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A: Yes. The Baseball Writers’ Association of America voted Braun the winner ahead of the Los Angeles Dodgers’ Matt Kemp. “The decision was already made. He won it,” Jack O’Connell, the BBWAA’s secretary-treasurer, said in an email Monday.

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Q: ARE THERE MORE PLAYERS AT RISK OF SUSPENSIONS?

A: More than a dozen players have been linked in media reports to Biogenesis, among them Braun, the Yankees’ Alex Rodriguez and Francisco Cervelli; Texas’ Nelson Cruz; Detroit’s Jhonny Peralta; Oakland’s Bartolo Colon; San Diego’s Everth Cabrera and Yasmani Grandal; Toronto’s Melky Cabrera; and Seattle’s Jesus Montero.

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Q: WILL ADDITIONAL PLAYERS ACCEPT SUSPENSIONS OR CONTEST THEM?

A: Remains to be seen. The union expects MLB will approach it with contemplated penalties for players and the evidence MLB feels backs up the discipline. Each player will then decide whether to accept the discipline, contest it or try to reach a negotiated agreement similar to the manner in which Braun did.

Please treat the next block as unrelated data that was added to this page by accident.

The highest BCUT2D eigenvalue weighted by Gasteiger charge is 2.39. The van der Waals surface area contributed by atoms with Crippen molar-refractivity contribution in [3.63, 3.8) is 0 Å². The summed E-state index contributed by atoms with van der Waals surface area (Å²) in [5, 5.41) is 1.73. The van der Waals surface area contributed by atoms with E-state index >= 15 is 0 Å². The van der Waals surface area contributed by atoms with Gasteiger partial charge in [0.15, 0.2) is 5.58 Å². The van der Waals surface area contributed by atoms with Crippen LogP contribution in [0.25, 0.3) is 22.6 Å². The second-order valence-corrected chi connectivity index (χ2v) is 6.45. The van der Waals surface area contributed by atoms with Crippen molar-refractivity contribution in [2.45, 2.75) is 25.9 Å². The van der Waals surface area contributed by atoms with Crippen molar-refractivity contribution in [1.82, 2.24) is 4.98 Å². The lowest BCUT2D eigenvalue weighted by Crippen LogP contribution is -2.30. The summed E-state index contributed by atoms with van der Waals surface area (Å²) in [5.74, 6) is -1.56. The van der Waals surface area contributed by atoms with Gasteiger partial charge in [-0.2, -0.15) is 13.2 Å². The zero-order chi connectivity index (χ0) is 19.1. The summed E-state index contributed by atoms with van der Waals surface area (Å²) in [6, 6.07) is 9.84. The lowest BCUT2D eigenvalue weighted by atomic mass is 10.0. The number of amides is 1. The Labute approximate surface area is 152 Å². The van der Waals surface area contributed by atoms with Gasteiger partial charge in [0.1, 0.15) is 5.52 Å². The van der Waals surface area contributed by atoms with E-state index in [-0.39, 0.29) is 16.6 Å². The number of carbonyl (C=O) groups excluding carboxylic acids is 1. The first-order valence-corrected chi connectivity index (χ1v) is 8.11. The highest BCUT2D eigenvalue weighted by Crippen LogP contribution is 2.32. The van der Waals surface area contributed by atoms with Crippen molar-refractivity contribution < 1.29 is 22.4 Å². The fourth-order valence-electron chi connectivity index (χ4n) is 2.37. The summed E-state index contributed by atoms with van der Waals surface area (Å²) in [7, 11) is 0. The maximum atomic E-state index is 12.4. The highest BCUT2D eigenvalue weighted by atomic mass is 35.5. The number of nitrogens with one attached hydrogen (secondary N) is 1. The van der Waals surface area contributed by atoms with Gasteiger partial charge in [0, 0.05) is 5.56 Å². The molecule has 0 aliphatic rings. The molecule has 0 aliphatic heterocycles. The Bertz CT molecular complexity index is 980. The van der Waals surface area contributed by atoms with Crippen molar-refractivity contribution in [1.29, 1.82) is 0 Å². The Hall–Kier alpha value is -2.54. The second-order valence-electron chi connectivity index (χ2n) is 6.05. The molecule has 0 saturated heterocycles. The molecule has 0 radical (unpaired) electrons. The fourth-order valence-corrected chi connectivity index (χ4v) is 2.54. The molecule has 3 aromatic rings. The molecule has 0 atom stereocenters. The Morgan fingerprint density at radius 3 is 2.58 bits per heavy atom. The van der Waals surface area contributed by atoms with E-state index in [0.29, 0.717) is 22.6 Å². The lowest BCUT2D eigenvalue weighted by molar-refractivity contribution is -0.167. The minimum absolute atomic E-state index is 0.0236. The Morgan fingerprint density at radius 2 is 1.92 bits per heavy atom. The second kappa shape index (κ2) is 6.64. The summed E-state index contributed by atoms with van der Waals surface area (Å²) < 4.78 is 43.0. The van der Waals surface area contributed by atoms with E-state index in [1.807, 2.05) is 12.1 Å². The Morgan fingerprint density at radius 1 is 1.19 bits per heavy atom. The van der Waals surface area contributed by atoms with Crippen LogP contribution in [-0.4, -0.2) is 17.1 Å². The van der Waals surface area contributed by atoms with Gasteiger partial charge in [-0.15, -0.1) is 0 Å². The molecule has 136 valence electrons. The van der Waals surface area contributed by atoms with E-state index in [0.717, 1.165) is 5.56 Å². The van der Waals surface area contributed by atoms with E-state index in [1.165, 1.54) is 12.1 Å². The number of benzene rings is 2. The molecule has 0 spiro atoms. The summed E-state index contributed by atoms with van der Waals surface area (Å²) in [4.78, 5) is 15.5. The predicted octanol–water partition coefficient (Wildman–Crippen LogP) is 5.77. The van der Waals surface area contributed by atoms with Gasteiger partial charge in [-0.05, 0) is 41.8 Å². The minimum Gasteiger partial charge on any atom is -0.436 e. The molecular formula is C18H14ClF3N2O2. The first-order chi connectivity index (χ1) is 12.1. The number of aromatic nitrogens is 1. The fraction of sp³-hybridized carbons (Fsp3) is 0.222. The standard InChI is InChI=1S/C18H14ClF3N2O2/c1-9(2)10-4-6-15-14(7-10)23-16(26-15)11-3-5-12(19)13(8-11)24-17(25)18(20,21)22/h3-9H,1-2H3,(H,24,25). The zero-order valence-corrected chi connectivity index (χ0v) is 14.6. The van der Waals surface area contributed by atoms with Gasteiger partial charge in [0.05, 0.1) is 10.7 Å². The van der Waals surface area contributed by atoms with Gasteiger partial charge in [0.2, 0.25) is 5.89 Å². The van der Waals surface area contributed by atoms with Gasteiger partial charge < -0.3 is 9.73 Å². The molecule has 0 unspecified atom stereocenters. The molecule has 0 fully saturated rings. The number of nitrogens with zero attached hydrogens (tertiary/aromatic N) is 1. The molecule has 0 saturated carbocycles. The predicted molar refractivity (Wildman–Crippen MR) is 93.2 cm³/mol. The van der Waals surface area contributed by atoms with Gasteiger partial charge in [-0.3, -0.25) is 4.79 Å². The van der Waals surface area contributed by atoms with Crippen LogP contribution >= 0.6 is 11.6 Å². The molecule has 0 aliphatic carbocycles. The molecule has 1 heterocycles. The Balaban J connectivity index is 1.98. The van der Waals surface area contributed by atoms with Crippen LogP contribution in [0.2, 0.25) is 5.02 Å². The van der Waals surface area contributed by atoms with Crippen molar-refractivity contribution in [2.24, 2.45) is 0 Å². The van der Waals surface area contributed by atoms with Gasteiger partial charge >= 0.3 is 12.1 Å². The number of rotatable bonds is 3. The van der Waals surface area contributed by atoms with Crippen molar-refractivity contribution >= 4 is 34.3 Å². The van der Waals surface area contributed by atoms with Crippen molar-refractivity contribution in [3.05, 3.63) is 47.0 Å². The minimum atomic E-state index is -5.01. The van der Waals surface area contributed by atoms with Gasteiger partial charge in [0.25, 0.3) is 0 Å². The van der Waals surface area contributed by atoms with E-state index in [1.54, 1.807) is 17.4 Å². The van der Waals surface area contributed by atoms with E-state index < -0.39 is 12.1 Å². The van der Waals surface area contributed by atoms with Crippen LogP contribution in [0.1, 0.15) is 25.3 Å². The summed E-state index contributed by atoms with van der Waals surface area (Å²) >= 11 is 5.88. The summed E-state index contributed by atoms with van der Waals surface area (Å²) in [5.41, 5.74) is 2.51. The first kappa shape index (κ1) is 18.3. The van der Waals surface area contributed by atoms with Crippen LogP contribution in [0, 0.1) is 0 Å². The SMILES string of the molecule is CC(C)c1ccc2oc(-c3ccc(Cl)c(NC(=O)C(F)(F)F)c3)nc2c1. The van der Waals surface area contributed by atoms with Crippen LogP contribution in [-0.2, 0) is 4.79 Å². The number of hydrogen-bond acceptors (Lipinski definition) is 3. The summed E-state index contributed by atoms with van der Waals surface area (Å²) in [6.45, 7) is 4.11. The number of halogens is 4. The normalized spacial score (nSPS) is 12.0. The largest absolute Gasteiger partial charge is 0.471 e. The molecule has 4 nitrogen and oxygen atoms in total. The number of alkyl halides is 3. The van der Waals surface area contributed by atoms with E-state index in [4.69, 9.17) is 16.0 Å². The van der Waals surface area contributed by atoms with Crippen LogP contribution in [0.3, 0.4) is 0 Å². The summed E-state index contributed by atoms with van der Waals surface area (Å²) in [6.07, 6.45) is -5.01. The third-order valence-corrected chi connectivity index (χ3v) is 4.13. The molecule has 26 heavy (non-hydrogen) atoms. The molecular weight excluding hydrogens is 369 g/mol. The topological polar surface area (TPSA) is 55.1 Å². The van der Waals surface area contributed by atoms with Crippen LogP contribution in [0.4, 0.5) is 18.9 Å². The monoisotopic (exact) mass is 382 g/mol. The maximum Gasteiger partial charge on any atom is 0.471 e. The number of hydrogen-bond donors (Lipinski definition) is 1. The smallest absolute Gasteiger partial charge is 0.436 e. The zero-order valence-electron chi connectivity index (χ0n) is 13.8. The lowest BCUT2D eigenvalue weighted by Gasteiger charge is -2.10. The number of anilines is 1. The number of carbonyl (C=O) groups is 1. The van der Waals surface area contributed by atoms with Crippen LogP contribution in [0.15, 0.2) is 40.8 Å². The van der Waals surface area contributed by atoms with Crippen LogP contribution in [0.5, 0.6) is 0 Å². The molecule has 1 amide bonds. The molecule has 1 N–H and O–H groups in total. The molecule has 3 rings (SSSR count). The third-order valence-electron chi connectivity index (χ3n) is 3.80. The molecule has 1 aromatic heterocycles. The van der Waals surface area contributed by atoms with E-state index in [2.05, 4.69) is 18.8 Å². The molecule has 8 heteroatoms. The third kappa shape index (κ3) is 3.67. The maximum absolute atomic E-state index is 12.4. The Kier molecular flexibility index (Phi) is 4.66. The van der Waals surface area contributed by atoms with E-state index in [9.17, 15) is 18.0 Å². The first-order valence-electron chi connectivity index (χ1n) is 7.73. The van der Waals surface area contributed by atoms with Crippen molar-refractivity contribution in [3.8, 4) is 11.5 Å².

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Q: HOW LONG WILL THE PROCESS TAKE?

A: With Braun having accepted a suspension, MLB is expected to move on to other players. Absent an agreement, the union says it will ask that a suspension not be announced until the arbitrator makes a decision on the grievance, but management may ask that suspensions be announced before grievances. If the sides can’t agree, Horowitz will decide.

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Q: WHAT IS A-ROD’S STATUS?

A: He remains on the New York Yankees’ disabled list. Following hip surgery in January, he hit .200 (8 for 40) with two homers and eight RBIs in 13 games during a minor league injury rehabilitation assignment. He injured a quadriceps last weekend, and it isn’t clear whether MLB will attempt to suspend him before he can come off the DL. With MLB’s highest salary at $28 million, A-Rod stands to lose the most of any player. His salary declines to $25 million next year.

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Q: HAS BASEBALL’S DRUG AGREEMENT CHANGED OVER THE YEARS?

Story Continues →